Regulating comfort in small commercial buildings could become more efficient and less expensive thanks to an innovative low-cost wireless sensor technology being developed by researchers at the Department of Energy’s Oak Ridge National Laboratory.
Buildings are responsible for about 40 percent of the energy consumed in the United States. Studies indicate that advanced sensors and controls have the potential to reduce the energy consumption of buildings by 20-30 percent.
ORNL researchers are experimenting with additive roll-to-roll manufacturing techniques to develop low-cost wireless sensors. ORNL’s Pooran Joshi shows how the process enables electronics components to be printed on flexible plastic substrates.
“It is widely accepted that energy-consuming systems such as heating, ventilating, and air conditioning (HVAC) units in buildings are under, or poorly, controlled causing them to waste energy,” said Patrick Hughes, director of ORNL’s Building Technologies Program. “Buildings could increase their energy efficiency if control systems had access to additional information.”
Collecting data such as outside air and room temperature, humidity, light level, occupancy and pollutants is currently cost prohibitive, whether the information is gathered by inexpensive conventional sensors that must be wired, or by using today’s expensive $150-300 per node wireless sensors.
ORNL’s new wireless sensor prototype could reduce costs to $1-10 per node by leveraging advanced manufacturing techniques such as additive roll-to-roll manufacturing. This process enables electronics components like circuits, sensors, antennae, and photovoltaic cells and batteries to be printed on flexible plastic substrates (base materials). The nodes can be installed without wires using a peel-and-stick adhesive backing.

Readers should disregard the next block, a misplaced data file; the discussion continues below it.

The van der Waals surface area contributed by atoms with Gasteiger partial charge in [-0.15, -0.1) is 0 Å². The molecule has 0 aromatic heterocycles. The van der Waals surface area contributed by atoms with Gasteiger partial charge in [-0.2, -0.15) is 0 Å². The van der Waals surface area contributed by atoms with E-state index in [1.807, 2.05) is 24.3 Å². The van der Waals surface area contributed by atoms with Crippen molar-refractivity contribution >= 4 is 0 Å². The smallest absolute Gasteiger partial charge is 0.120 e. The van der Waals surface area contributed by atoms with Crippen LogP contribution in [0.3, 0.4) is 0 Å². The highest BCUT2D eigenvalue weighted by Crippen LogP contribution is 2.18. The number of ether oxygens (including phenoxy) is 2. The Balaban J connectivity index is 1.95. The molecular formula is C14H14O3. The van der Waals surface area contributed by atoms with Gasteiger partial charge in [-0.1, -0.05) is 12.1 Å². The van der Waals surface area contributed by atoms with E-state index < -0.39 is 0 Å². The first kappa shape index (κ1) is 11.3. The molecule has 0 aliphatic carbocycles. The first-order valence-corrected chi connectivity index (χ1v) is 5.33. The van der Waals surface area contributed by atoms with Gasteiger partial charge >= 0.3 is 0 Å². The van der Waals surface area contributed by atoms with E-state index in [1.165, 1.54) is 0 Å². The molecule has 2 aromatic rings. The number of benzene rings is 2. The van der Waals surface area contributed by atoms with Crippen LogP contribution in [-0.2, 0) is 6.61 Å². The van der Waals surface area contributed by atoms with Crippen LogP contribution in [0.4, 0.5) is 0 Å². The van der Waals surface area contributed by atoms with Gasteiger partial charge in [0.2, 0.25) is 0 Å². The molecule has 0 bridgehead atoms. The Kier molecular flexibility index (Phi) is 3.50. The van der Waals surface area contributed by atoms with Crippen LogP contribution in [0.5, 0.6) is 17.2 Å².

“If commercially available at the target price point, there would be endless application possibilities where the installed cost to improve the control of energy-consuming systems would pay for itself through lower utility bills in only a few years,” Hughes said.
The ultra-low power smart sensors collect and send data to a receiver, which can capture data from many different peel-and-stick nodes and provide the information to the energy-consuming system. The more information received, the better the building’s energy management.
Both new construction and retrofitted buildings can benefit from ORNL’s smart sensors.
“This technology provides the information that enables ongoing continuous commissioning, fault detection and diagnosis, and service organization notifications when needed, ensuring optimal building system operations throughout their service life,” said ORNL’s Teja Kuruganti, principal investigator on the low-cost wireless sensors project.
ORNL is currently in negotiations to establish a cooperative research and development agreement with a premier international electronics manufacturer to make the low-cost wireless sensors commercially available.
Available at phys.org